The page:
Hapless herdsmen staring at bleak future as drought decimate their livestock – Kenya

During the good times Ngao Chome from Msamviani Village, Kwale County did not think much about his goats. The browsers were easy to tend as shrubs were plenty and water was not far off for them to drink either. Whenever he needed to make some money to take care of other needs, traders from as far as Mombasa would come right to his door step and pay him handsomely for a goat or two. Not anymore!

Ngao is one of the victims of what the World Food Program (WFP) has termed ‘the driest conditions recorded[1] in the region in over 40 years. Three rain seasons stretching back to late 2020 have come and gone and Ngao and other herdsmen in Kwale County haven’t seen their fortunes improve. As a consequence, Ngao has lost 60 of his 100 goats. He knows it is a matter of time before he loses everything.

Ngao is one of the herdsmen who turned up to take advantage of an animal offtake program implemented by the Kenya Red Cross (KRCS) with funding from the Danish Red Cross Society. Under the programme, KRCS is buying shoats (goats and sheep) from distressed farmers to cushion them from losses. The shoats are then slaughtered and the meat distributed as food to needy households.

“When I heard of this program, I said I must sell my remaining goats to at least get some money,” Ngao explained.

Ngao brought 10 goats but only 4 were selected with the rest declared inappropriate due to low weights.

“I am happy to have sold four of my goats. I know the rest may die if the rains do not come soon,’” He said.

Amos Nyiyo is another herdsman who participated in the offtake program to cut his losses.
Amos, in his early 20s, dropped out of school and got into herding goats which is what many young people do in his area because it is an avenue to make some good income. Now he wants to find something else to do.

“I want to sell these goats and either start a business or go to train as a mason. Herding goats is no longer sustainable in this drought,” Amos said.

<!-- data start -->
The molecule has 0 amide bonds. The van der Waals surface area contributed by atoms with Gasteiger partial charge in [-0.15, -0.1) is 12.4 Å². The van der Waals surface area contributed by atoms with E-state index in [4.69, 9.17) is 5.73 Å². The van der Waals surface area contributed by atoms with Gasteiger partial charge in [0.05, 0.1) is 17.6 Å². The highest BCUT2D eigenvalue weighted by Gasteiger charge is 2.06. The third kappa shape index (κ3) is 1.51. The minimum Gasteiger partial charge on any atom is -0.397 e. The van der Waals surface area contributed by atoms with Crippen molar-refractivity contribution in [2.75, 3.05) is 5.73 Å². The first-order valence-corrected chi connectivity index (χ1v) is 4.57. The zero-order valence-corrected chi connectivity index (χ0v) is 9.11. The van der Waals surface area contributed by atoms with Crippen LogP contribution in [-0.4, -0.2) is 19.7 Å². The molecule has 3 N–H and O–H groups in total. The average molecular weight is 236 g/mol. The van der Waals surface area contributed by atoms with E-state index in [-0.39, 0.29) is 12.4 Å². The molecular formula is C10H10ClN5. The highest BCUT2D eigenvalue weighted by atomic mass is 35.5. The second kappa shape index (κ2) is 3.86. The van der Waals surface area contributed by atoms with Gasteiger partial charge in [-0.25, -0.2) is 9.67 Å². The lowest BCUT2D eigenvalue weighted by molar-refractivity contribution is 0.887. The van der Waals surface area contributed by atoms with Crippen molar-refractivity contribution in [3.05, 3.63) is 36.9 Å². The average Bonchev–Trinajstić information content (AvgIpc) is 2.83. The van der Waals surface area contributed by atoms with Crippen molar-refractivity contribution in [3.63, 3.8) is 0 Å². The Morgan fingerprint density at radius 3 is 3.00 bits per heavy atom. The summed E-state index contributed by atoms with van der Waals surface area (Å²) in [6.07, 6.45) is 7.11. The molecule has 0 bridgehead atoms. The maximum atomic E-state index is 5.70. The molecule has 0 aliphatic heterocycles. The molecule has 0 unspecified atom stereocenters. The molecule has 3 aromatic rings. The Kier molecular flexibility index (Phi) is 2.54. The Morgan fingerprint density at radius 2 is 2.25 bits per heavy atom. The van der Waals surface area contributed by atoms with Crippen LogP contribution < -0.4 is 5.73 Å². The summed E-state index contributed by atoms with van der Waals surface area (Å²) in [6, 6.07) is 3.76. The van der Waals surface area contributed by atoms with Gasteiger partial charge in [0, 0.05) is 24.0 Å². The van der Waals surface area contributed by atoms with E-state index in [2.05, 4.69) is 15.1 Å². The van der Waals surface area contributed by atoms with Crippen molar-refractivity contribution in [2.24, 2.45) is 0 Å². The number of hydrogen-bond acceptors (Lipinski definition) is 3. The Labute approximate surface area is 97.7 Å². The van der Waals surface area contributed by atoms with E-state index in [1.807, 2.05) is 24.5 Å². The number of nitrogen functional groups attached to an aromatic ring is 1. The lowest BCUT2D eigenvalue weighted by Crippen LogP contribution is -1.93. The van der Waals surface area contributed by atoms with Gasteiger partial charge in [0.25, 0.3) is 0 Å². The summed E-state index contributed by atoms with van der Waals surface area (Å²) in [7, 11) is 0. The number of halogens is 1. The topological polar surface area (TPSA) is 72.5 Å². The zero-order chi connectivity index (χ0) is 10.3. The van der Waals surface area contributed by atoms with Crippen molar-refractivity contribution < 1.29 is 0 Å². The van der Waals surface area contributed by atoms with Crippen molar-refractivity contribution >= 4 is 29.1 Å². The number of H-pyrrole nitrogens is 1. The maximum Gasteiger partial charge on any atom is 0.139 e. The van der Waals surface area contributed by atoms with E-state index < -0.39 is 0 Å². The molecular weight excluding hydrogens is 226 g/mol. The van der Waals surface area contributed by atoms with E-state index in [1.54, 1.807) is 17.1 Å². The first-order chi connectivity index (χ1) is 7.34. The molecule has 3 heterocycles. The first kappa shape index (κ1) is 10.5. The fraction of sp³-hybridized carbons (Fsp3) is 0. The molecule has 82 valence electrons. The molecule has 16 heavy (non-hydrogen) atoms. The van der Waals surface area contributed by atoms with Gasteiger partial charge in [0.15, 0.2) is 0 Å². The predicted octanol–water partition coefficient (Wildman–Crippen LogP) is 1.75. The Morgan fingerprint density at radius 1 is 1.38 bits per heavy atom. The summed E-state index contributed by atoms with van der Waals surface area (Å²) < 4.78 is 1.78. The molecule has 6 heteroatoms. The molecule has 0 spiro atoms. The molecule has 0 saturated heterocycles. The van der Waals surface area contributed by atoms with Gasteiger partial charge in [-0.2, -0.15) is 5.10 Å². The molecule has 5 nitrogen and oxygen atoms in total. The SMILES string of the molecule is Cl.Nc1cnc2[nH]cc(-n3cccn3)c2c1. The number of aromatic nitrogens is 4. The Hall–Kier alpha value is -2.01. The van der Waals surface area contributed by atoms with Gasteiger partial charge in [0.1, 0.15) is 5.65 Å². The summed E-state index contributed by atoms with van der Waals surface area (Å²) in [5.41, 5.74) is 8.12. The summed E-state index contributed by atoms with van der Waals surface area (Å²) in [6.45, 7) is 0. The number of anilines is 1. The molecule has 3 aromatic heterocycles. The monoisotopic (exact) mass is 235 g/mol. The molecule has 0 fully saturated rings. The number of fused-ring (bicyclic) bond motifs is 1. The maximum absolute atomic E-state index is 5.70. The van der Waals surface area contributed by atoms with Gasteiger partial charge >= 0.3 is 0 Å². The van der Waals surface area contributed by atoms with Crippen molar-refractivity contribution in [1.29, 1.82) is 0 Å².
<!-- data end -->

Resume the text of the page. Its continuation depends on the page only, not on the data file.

He had 13 goats and lost five at the height of the drought in 2021.

“Some rains came towards the end of December and we thought we could save the remaining goats but they were too little and we are back to the drought again.” Hey explained.

He was lucky the offtake team selected five (5) of his remaining eight goats. At the best of times his goats would earn him as high as KES 6,000 each and he would be nearly KES 30,000 richer by the end of the day.

“I don’t mind the KES 4000 they are offering. After all I do not have any feeds for the goats I keep. Besides, if the brokers come, they will offer me as little as KES1000 for each goat” He said.

The horn of Africa region is currently experiencing one of the longest droughts in recent history. The World Food Program has estimated that at least 13 million people in Kenya,
Somalia and Ethiopia are in need of urgent food assistance. In Kenya nearly 2.8 million in 23, mostly Arid and Semi-Arid counties, are affected.

The Kenya Red Cross Society sounded an alarm over the drought in April 2021 and made an international appeal for support through the International Federation of the Red Cross and Red Crescent Societies. The Society, with resources provided by various partners locally and internationally, has continued to provide assistance including food distribution, rehabilitation of water infrastructure, cash and voucher assistance, and supporting provision of health services.

“Currently we have reached households with help including food, water and through cash transfer. Unfortunately, a lot more must be done and we are calling on partners to urgently come to the aid of the suffering communities” Dr Asha Mohammed the Kenya Red Cross Society, Secretary General said.

Under the Danish Red Cross funded intervention in Kwale, over 2,000 households will be supported. The program includes a cash assistance to 1000 households who will receive two transfers of KES 5467 each over two months through mobile money transfer. Another 1000 households will receive meat.

This support offers a two-month reprieve for the 2,000 beneficiaries but with forecasts projecting another below average performance for the March-April-May rain season, they cannot see where their silver lining will emerge from.

Comments are closed.